Sunday, 16 February 2014

Are YOUR Solar Panels Insured?

It Could Happen To You
Having solar PV panels on your roof is a major investment.
Back in June 2011 we paid £10,000 for a 14 panel 2.66 kWp system, I realise that I could replace the system for half of that today, but it's still a significant purchase which needs adding to your household insurance.

I wrote a piece regarding which companies were offering to include PV panels and the related ancillary equipment on their policies back in July 2011. Link to piece.

Obviously the policy details and the companies offering them will have altered after 30 months. The important thing is to check with your insurer at renewal time that your system is covered.





It seems like the majority of insurers I deal with, (House,contents,car, holiday, etc) don't provide a hard copy of the policy and rely on you to either print or save the PDF file they email to you.

I suppose there is a case for dealing with the old fashioned insurance broker on the High Street who discusses your personal needs and hands you the document which covers those eventualities. Unfortunately, I tend to look online and take the cheaper option.

Whilst I'm certain that my policy with Esure covered my panels, I wasn't as sure about the ancillaries or the "small print" if the worst happened.


I wrote to Esure and posed the following questions. (The replies from the "Head of Customer Service" are in red.)



esure
The Equinox
19 Cadogan Street
Glasgow G2 6QQ

02/02/2014


Reference Home Insurance policy No: *************

To whom it may concern.

I believe the 14 solar panels on my roof are covered by my insurance policy as detailed below.

Section 2
Glass and sanitary ware
We will pay for the cost of replacing the following
if they are accidentally damaged:
• fixed glass in windows, doors, fan lights,
skylights and solar panels

Would it be possible to detail the extent of the cover based on the following scenarios?

  • Am I covered if solar panels are damaged by weather? For example, hail, heavy rain or lightning strike.
  • We can confirm that if you have solar panels, these must be noted on the policy. If so, these would be covered against weather damage.
  • Am I covered if solar panels are damaged during removal or replacement of panels during roof repairs?
  • We would have to authorise cover for if the panels are damaged during removal or replacement of panels during roof repairs or if other work is being carried out.
  • Am I covered if solar panels are damaged whilst work is being carried out to repair external TV aerial, chimney or coping ridge tiles?
  • See their comment above.
  • Am I covered if ancillary equipment associated with solar panels (inverter, switches, wiring, etc) are damaged?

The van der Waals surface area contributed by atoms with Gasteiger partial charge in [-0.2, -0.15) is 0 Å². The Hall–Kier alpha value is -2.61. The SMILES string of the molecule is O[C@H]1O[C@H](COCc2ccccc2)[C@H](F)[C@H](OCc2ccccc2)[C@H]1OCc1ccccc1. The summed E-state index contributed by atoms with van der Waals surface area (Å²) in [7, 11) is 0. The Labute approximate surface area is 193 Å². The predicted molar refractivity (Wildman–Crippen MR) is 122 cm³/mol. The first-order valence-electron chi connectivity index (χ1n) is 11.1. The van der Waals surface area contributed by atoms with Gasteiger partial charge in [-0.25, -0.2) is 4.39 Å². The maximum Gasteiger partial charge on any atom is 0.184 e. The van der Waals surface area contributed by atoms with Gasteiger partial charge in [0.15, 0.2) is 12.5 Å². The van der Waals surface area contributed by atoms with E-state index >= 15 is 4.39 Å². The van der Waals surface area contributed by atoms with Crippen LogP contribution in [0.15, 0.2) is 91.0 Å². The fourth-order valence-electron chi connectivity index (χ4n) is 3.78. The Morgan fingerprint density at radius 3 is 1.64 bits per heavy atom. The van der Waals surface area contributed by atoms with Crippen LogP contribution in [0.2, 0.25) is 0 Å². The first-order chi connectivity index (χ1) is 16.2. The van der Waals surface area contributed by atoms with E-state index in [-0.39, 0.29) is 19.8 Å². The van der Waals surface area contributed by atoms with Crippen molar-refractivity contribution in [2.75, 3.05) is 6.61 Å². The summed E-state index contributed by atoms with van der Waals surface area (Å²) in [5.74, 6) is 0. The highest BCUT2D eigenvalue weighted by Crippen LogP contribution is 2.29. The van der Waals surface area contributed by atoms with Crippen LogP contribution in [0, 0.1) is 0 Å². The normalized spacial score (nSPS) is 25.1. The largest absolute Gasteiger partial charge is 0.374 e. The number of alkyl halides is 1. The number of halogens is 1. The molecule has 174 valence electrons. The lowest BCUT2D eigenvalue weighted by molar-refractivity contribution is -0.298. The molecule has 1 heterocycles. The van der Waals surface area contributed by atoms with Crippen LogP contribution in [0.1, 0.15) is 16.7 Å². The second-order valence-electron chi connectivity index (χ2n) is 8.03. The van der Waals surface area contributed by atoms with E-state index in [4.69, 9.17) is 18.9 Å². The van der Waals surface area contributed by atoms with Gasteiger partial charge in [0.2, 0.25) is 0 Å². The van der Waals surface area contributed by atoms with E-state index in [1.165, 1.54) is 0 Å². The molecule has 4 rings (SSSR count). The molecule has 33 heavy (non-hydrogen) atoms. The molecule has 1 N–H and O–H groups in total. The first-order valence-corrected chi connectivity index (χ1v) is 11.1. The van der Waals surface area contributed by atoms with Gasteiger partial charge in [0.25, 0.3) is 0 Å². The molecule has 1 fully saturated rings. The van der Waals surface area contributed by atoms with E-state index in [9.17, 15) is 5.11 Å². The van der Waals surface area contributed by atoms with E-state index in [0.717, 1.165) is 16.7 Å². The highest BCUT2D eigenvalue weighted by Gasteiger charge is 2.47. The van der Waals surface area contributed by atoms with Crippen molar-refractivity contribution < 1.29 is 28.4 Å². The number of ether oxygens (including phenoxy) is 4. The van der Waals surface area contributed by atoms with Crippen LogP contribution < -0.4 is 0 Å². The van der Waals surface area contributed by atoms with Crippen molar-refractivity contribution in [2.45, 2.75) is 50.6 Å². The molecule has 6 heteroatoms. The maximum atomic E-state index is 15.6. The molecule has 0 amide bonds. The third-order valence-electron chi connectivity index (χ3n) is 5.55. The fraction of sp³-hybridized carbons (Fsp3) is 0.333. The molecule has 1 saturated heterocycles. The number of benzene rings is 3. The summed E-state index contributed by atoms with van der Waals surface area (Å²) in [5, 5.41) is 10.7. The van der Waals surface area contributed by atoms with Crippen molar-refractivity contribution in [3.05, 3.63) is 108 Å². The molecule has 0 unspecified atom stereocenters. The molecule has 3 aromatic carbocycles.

• We can confirm that if any ancillary equipment associated with solar panels are damaged or if the solar panels are damaged by falling objects these would be covered.
  • Am I covered if solar panels are damaged by falling objects? For example, tree, wind debris, balls used in games or stones/ air rifle pellets.
  • See their comment above.
  • As solar technology is moving very quickly it would be unlikely that the existing “damaged panel” would still be in production. How would you decide on a relevant replacement?.
  • If the damaged panel is no longer production, we would decide at that time by our underwriters as to what the relevant replacement would be.
  • Finally, is the cover restricted to “fixed glass” as detailed in Section 2, or does the cover relate to replacing the entire solar panel?
  • We can confirm that if the solar panel is repairable, the broken glass shall be fixed.


Thank you for your assistance in this matter.

We trust that the above clarifies the situation for you, however should you have any further queries , please do not hesitate to contact us.



So there you have it. If you're unfortunate and need workmen to climb on your roof for whatever purpose, you need to check that they have relevant insurance cover for any damage caused to your system. If they don't have insurance then your insurer is probably going to charge you an additional premium whilst the work is carried out.
Obviously, this particular reply relates to esure customers, but I suspect that all insurers have a very similar policy when it comes to claims.

Check those policy documents and good luck...



Icarus 
Twitter: (@solaricarus)

1 comment:

  1. Useful to know that the company should be informed before any roof work takes place: of course that's the same when having an extension built or conservatory added, etc. However, having changed my home insurance company five months ago I had forgotten to check that the SPs were covered - which they were under the former company. I have now had confirmation of this from the new insurers although not in the detail that you obtained!

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